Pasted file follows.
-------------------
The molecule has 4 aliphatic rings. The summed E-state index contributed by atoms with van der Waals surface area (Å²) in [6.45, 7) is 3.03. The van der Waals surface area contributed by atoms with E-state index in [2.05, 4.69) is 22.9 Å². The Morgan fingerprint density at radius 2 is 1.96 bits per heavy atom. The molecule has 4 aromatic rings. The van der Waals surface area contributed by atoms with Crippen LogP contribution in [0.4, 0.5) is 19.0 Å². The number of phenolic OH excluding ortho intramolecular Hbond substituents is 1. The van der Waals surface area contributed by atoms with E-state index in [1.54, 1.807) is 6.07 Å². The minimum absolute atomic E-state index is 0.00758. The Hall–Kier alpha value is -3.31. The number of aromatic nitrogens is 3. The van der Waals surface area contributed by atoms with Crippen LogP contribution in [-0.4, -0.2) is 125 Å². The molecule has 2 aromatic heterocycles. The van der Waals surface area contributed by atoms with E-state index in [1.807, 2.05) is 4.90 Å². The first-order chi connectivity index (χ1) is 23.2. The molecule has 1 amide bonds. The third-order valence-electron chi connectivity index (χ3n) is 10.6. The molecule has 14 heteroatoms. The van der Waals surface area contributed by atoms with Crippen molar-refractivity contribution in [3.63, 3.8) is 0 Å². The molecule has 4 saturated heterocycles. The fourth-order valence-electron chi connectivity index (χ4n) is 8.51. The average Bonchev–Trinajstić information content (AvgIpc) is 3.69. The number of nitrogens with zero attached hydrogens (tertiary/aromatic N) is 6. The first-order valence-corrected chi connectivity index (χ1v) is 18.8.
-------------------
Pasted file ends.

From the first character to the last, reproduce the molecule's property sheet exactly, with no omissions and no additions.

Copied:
The molecule has 4 aliphatic rings. The summed E-state index contributed by atoms with van der Waals surface area (Å²) in [6.45, 7) is 3.03. The van der Waals surface area contributed by atoms with E-state index in [2.05, 4.69) is 22.9 Å². The Morgan fingerprint density at radius 2 is 1.96 bits per heavy atom. The molecule has 4 aromatic rings. The van der Waals surface area contributed by atoms with Crippen LogP contribution in [0.4, 0.5) is 19.0 Å². The number of phenolic OH excluding ortho intramolecular Hbond substituents is 1. The van der Waals surface area contributed by atoms with E-state index in [1.54, 1.807) is 6.07 Å². The minimum absolute atomic E-state index is 0.00758. The Hall–Kier alpha value is -3.31. The number of aromatic nitrogens is 3. The van der Waals surface area contributed by atoms with Crippen LogP contribution in [-0.4, -0.2) is 125 Å². The molecule has 2 aromatic heterocycles. The van der Waals surface area contributed by atoms with E-state index in [1.807, 2.05) is 4.90 Å². The first-order chi connectivity index (χ1) is 23.2. The molecule has 1 amide bonds. The third-order valence-electron chi connectivity index (χ3n) is 10.6. The molecule has 14 heteroatoms. The van der Waals surface area contributed by atoms with Crippen molar-refractivity contribution in [3.63, 3.8) is 0 Å². The molecule has 4 saturated heterocycles. The fourth-order valence-electron chi connectivity index (χ4n) is 8.51. The average Bonchev–Trinajstić information content (AvgIpc) is 3.69. The number of nitrogens with zero attached hydrogens (tertiary/aromatic N) is 6. The first-order valence-corrected chi connectivity index (χ1v) is 18.8.